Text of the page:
An ancient city in Syria, which was the site of the earliest known case of urban warfare, now finds itself threatened by the effects of a modern-day war.
Around 5,500 years ago, before writing was even invented, the people of an ancient city called Hamoukar, located in modern-day Syria, were subjected to the horrors of urban warfare, the earliest case of this style of combat that scholars know about.
They were assaulted by a force armed with slingshots and clay balls. The attackers, possibly from a city named Uruk and perhaps motivated by Hamoukar's access to copper, succeeded in taking the city, destroying part of it through fire. [10 Ways Combat Has Changed Throughout History]
"The attack must have been swift and intense. Buildings collapsed, burning out of control, burying everything in them under vast piles of rubble," Clemens Reichel, one of the team leaders of the University of Chicago Oriental Institute's Hamoukar Expedition, said in a 2007 University of Chicago news story.
Today, more than 5 millennia after the battle, the horrors of urban warfare are being revisited on the modern-day people of Syria. But rather than slingshots, they face automatic gunfire, helicopter gunships and, as Western intelligence agencies have now verified, chemical weapons.
The conflict has killed more than 60,000 people and resulted in more than a million refugees being forced to flee the country. It has also damaged and otherwise put in peril numerous historical sites, including Hamoukar.
The area where Hamoukar is located has been spared much of the warfare that has hit the country, but the ancient city has been impacted in other ways, said Reichel, who said the expedition's Syrian co-director was able to visit the Hamoukar site in 2012.
Without a local authority able to protect antiquities, the ancient city has undergone a modern-day building boom. Also, the team's co-director "noticed that there was a big bulldozer cut on the site right next to our dig house," said Reichel, who is now a curator at Toronto's Royal Ontario Museum and a professor at the University of Toronto. "As I remember, it was about 25 meters (82 feet) long and 3 meters (10 feet) deep, so that's a very sizable cut," which, it turned out, was dug by a contractor building an addition for a school building.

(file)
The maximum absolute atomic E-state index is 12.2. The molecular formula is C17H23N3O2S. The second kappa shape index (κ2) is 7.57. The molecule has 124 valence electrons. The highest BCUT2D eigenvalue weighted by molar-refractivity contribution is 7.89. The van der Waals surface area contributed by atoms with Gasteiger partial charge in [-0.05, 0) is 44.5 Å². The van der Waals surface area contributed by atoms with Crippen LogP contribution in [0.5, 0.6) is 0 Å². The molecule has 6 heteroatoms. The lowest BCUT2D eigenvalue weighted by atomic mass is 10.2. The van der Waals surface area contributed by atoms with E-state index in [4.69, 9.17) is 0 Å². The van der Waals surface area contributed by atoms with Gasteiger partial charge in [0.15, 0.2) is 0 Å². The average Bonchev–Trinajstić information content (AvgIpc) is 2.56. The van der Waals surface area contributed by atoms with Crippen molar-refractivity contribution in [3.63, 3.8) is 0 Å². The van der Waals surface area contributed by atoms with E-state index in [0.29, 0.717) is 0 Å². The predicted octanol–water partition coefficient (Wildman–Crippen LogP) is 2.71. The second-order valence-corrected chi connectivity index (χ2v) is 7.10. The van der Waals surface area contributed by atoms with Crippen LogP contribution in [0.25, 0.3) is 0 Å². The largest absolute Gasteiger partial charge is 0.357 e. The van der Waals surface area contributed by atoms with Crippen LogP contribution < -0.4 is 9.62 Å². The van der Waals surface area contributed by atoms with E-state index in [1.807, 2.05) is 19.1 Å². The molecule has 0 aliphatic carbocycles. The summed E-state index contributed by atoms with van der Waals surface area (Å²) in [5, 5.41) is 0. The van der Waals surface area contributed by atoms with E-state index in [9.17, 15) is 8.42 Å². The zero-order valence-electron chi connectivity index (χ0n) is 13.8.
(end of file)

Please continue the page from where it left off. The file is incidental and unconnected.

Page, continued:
In addition to threatening antiquities on the site, these new buildings will make it difficult for archaeologists to resume work on Hamoukar and protect the site in the future.
"If there's ever a way back to Hamoukar, we have to really fight an uphill battle there to protect the site," Reichel said, adding that the newly erected buildings would have to be taken down wherever possible. "That's going to be a major challenge," he noted.
In addition, the artifacts the team has already discovered are in danger, as they are being held in a museum at Deir ez-Zor, located about 150 miles (240 kilometers) southwest from the Hamoukar site. [In Photos: Archaeology Around the World]
"Deir ez-Zor has seen a lot of violence and a lot of destruction," he said, adding that he's not entirely sure what the situation is at the museum. "I have to say, I'm not particularly optimistic; I think it's quite possible that it [the museum] will see damage as well, and it's a museum that will be looted." Some ceramic, faunal and archaeobotanical samples, of no commercial value, that were being kept in their dig house may also be lost.
Yet another risk is the possibility of a new insurgent group taking over the area. The Guardian reported last month that Jabhat al-Nusra, which the U.K. news outlet says is associated with al-Qaida, is moving into the province where Hamoukar is located, taking control of oil fields from Kurdish groups.
Reichel emphasized that although Hamoukar is impacted by the war, it hasn't suffered as harsh a fate as historical sites in western Syria, where the bulk of the fighting has taken place.
"I don't want to single out Hamoukar; what is happening in western Syria is really the big tragedy," he said, noting places that have taken greater damage, such as Palmyra, Aleppo and sites in Damascus. "Those are, of course, really at major risk, and this is where most of the warfare and related conflict seems to be going on."
Trip to southern Iraq
Archaeology in Iraq is still recovering from the effects of the 2003 U.S. invasion but there are positive signs in the south of the country said Reichel, who recently visited the area, assessing the possibility of future archaeological projects.
"We encountered guards virtually everywhere, and that's very encouraging of course," he said, emphasizing that he can only speak of the archaeological sites he saw in the far south of Iraq around Basra and Nasiriyah. "Things are definitely getting better; the security situation is much improved," he said, noting that there are still some major challenges that need to be overcome.
In part of northern Iraq, the situation for archaeologists is better. "There's a lot of fieldwork going on in the north, in Kurdistan, which is a semiautonomous region, but in southern Iraq, we'll have to see what the security situation is going to be like," Reichel said.
"This is one of the challenges," he said. "The other one is that the costs of working, or even traveling in Iraq, are still very high, partly because we still have to pay for security."
Nonetheless, Reichel thinks that in time, archaeologists will come back to the southern part of the country. "I think it's going to be a slow process of recovery," he said.
Toronto's Royal Ontario Museum is set to open a major Mesopotamian exhibition featuring over 170 artifacts, many from London's British Museum, on June 22. The museum is also running a concurrent exhibit that looks at the looting in Iraq that occurred after the U.S. invasion in 2003.
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